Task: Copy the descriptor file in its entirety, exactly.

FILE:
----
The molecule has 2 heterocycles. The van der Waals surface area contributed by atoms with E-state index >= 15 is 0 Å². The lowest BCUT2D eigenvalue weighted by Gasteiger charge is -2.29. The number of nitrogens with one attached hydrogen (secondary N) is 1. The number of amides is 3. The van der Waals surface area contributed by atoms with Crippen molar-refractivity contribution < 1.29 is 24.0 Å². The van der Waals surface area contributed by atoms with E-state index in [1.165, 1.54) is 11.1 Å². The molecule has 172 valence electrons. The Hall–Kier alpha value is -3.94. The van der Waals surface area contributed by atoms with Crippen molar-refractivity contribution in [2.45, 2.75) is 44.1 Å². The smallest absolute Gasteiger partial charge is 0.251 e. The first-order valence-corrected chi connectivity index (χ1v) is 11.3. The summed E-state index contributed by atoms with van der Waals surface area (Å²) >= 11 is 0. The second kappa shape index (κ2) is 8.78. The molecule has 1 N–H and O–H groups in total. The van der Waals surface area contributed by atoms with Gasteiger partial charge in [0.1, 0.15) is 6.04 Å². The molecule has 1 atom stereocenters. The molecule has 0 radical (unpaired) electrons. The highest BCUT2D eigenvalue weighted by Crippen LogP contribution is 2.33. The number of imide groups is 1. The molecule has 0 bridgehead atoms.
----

The molecule has 2 heterocycles. The van der Waals surface area contributed by atoms with E-state index >= 15 is 0 Å². The lowest BCUT2D eigenvalue weighted by Gasteiger charge is -2.29. The number of nitrogens with one attached hydrogen (secondary N) is 1. The number of amides is 3. The van der Waals surface area contributed by atoms with Crippen molar-refractivity contribution < 1.29 is 24.0 Å². The van der Waals surface area contributed by atoms with E-state index in [1.165, 1.54) is 11.1 Å². The molecule has 172 valence electrons. The Hall–Kier alpha value is -3.94. The van der Waals surface area contributed by atoms with Crippen molar-refractivity contribution in [2.45, 2.75) is 44.1 Å². The smallest absolute Gasteiger partial charge is 0.251 e. The first-order valence-corrected chi connectivity index (χ1v) is 11.3. The summed E-state index contributed by atoms with van der Waals surface area (Å²) >= 11 is 0. The second kappa shape index (κ2) is 8.78. The molecule has 1 N–H and O–H groups in total. The van der Waals surface area contributed by atoms with Gasteiger partial charge in [0.1, 0.15) is 6.04 Å². The molecule has 1 atom stereocenters. The molecule has 0 radical (unpaired) electrons. The highest BCUT2D eigenvalue weighted by Crippen LogP contribution is 2.33. The number of imide groups is 1. The molecule has 0 bridgehead atoms.